As an American, I admit that only an outsider can view my country with the greatest clarity. And as long as we want to look at the United States through foreign eyes, why not look through those of Werner Herzog? Even aside from his wildly creative body of work as a feature filmmaker — he made Aguirre, the Wrath of God; he made Fitzcarraldo; he made Bad Lieutenant: Port of Call New Orleans — Herzog the documentarian has offered up a host of his own rich and surprising perceptions. He's traveled the globe, from the Lesser Antilles (La Soufrière) to Antarctica (Encounters at the End of the World) to southern France's prehistoric caves (Cave of Forgotten Dreams), looking intensely and commenting even more intensely on people, from champion ski jumpers (The Great Ecstasy of the Woodcarver Steiner) to Vietnam prisoners of war (Little Dieter Needs to Fly) to wildlife filmmakers eaten by bears (Grizzly Man). By comparison, most of us might consider places like the auction houses and televangelical broadcast studios of America comparatively unexotic territory.
Not Herzog, however: when he watches a livestock sale, he hears in the rapid-fire babble of the auctioneer "the last poetry possible, the poetry of capitalism," and when he watches a television preacher, he sees an appeal to "the paranoia and craziness of our civilization." Here we have two fruits of these strands of Herzog's fascination with his now-adopted homeland of America: 1976's How Much Wood Could a Woodchuck Chuck and 1981's God's Angry Man. Like many other documentaries of Herzog's, and not a few of his fiction films, these documentaries deal with pursuits so specialized, obsessive, or both that watching them in practice becomes mesmerizing. The first witnesses a series of auctioneers as their obscure, quasi-musical patter keeps one highly particular gear of the economy spinning. The second, one even more concerned with money and with an original title of Creed and Currency, looks into the world of Los Angeles' flamboyant, donation-demanding, FCC-hating, seemingly untiring religious broadcaster Dr. Gene Scott. Do cowboy-hatted rural businessmen and manic televangelists accurately represent America? Hardly. But interpreted by Herzog, they show you the country in a way nobody else could.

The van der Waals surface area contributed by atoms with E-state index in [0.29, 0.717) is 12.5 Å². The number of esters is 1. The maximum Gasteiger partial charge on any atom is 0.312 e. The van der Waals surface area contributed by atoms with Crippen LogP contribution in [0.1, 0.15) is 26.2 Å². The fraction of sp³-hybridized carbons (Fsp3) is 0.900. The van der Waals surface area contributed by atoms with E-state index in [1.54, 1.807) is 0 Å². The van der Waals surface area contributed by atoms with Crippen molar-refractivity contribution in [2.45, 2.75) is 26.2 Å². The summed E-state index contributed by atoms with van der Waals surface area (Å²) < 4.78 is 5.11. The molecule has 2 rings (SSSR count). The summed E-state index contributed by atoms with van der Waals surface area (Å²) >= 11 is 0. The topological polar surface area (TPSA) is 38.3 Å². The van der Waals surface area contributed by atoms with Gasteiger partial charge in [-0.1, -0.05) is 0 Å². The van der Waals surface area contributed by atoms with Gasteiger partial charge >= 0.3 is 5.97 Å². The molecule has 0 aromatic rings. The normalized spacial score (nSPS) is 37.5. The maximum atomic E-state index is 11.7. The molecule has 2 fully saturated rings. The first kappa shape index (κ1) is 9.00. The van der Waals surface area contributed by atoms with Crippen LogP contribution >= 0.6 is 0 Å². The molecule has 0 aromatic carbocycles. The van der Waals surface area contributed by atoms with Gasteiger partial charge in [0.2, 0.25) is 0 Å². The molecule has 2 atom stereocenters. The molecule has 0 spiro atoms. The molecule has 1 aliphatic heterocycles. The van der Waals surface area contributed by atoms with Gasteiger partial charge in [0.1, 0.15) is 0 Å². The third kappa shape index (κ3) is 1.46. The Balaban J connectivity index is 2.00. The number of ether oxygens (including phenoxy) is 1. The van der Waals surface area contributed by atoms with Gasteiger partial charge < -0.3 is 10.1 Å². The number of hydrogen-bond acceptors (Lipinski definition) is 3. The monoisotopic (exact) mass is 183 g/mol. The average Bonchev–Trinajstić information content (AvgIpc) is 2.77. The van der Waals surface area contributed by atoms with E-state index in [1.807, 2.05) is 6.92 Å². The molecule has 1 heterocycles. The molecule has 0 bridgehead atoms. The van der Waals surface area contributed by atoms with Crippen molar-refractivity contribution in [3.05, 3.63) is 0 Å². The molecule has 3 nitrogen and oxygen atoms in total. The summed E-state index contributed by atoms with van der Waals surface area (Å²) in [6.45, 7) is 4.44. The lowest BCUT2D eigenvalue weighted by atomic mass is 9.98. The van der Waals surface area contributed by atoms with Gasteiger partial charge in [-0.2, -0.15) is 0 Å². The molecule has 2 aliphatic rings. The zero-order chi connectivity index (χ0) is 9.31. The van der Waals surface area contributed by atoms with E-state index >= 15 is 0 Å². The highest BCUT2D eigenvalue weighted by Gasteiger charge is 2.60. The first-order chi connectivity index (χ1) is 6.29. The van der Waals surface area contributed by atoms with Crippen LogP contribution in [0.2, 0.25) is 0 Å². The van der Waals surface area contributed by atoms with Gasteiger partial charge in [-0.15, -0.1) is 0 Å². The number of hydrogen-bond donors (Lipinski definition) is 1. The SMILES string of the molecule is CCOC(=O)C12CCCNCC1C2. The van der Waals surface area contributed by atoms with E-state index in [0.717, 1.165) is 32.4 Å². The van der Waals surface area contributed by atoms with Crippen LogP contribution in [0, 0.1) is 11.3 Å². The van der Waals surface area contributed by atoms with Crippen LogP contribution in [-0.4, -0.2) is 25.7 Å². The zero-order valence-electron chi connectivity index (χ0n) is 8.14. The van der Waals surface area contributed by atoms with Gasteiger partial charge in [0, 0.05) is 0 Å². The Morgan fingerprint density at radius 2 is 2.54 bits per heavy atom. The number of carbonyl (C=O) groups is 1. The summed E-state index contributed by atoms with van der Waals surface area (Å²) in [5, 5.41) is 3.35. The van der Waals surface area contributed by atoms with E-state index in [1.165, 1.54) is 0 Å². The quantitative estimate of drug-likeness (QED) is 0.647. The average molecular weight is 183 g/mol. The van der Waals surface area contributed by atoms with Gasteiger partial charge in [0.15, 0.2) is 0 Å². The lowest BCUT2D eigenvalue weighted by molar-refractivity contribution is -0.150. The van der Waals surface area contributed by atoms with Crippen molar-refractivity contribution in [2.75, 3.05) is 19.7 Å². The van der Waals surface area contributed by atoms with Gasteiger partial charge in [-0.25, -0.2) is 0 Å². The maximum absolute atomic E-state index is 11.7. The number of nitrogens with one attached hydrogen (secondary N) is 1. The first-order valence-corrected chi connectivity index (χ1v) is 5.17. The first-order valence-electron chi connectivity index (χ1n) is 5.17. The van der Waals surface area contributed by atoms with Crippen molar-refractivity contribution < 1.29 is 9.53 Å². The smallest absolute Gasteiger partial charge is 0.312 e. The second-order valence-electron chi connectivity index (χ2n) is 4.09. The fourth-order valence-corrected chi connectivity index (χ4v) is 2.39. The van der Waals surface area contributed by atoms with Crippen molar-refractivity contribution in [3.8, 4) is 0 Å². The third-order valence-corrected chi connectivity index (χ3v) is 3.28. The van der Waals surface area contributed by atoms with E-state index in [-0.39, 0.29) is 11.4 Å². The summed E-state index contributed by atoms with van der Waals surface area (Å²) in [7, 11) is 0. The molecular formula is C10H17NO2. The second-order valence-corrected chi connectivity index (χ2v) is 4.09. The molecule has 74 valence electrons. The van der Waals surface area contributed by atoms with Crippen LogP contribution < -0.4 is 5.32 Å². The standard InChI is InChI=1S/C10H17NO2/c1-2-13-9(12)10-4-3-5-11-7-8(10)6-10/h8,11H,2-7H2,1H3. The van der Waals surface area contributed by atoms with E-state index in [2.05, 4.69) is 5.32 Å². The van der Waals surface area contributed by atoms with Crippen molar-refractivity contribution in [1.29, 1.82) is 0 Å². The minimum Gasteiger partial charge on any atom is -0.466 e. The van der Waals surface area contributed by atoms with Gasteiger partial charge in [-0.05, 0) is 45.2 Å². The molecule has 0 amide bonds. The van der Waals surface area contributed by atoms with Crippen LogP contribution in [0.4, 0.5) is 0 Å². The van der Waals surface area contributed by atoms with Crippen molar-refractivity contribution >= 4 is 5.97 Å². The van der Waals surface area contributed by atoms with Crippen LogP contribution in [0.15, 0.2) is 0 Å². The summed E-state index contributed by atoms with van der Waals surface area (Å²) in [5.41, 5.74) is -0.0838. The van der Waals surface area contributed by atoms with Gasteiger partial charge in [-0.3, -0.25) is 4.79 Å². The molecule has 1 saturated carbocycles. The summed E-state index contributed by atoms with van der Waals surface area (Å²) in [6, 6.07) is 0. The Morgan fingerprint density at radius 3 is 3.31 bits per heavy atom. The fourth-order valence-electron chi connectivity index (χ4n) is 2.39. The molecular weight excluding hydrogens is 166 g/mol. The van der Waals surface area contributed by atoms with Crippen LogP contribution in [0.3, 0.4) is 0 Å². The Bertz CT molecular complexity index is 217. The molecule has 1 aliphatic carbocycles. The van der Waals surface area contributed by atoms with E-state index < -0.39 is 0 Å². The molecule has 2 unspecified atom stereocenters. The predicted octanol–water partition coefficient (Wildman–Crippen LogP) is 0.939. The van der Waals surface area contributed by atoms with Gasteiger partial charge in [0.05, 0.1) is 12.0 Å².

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Colin Marshall hosts and produces Notebook on Cities and Culture and writes essays on cities, Asia, film, literature, and aesthetics. He’s at work on a book about Los Angeles, A Los Angeles Primer. Follow him on Twitter at @colinmarshall or on his brand new Facebook page.